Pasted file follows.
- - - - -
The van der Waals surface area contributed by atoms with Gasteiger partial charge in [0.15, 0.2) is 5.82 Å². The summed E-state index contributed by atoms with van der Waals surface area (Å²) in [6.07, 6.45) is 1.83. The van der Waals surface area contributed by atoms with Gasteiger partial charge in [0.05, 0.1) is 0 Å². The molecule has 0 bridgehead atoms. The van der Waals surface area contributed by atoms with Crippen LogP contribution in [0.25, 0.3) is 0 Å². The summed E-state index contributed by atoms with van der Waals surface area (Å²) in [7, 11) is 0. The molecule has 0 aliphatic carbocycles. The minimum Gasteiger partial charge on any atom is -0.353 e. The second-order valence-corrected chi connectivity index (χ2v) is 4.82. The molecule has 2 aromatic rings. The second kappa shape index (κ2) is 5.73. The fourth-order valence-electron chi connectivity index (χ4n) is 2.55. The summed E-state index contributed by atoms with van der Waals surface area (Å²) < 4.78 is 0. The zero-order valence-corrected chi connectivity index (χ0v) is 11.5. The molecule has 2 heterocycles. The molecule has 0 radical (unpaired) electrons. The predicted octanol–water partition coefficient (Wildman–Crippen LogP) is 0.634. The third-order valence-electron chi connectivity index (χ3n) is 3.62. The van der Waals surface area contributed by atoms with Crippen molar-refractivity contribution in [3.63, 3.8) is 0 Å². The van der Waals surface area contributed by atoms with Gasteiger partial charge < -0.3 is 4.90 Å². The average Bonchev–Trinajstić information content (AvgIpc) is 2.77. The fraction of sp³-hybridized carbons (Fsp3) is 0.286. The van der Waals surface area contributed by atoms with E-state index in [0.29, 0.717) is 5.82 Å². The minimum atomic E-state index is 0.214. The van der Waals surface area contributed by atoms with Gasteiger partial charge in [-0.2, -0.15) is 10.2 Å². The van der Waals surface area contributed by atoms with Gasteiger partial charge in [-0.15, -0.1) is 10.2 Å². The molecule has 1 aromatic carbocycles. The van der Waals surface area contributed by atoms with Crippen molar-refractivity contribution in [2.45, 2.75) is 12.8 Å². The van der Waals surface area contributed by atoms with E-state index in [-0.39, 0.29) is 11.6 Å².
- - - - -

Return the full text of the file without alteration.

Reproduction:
The van der Waals surface area contributed by atoms with Gasteiger partial charge in [0.15, 0.2) is 5.82 Å². The summed E-state index contributed by atoms with van der Waals surface area (Å²) in [6.07, 6.45) is 1.83. The van der Waals surface area contributed by atoms with Gasteiger partial charge in [0.05, 0.1) is 0 Å². The molecule has 0 bridgehead atoms. The van der Waals surface area contributed by atoms with Crippen LogP contribution in [0.25, 0.3) is 0 Å². The summed E-state index contributed by atoms with van der Waals surface area (Å²) in [7, 11) is 0. The molecule has 0 aliphatic carbocycles. The minimum Gasteiger partial charge on any atom is -0.353 e. The second-order valence-corrected chi connectivity index (χ2v) is 4.82. The molecule has 2 aromatic rings. The second kappa shape index (κ2) is 5.73. The fourth-order valence-electron chi connectivity index (χ4n) is 2.55. The summed E-state index contributed by atoms with van der Waals surface area (Å²) < 4.78 is 0. The zero-order valence-corrected chi connectivity index (χ0v) is 11.5. The molecule has 2 heterocycles. The molecule has 0 radical (unpaired) electrons. The predicted octanol–water partition coefficient (Wildman–Crippen LogP) is 0.634. The third-order valence-electron chi connectivity index (χ3n) is 3.62. The van der Waals surface area contributed by atoms with Crippen molar-refractivity contribution in [3.63, 3.8) is 0 Å². The van der Waals surface area contributed by atoms with Gasteiger partial charge < -0.3 is 4.90 Å². The average Bonchev–Trinajstić information content (AvgIpc) is 2.77. The fraction of sp³-hybridized carbons (Fsp3) is 0.286. The van der Waals surface area contributed by atoms with E-state index in [0.29, 0.717) is 5.82 Å². The minimum atomic E-state index is 0.214. The van der Waals surface area contributed by atoms with Gasteiger partial charge in [-0.2, -0.15) is 10.2 Å². The van der Waals surface area contributed by atoms with Gasteiger partial charge in [-0.15, -0.1) is 10.2 Å². The molecule has 1 aromatic carbocycles. The van der Waals surface area contributed by atoms with Crippen molar-refractivity contribution in [2.45, 2.75) is 12.8 Å². The van der Waals surface area contributed by atoms with E-state index in [-0.39, 0.29) is 11.6 Å².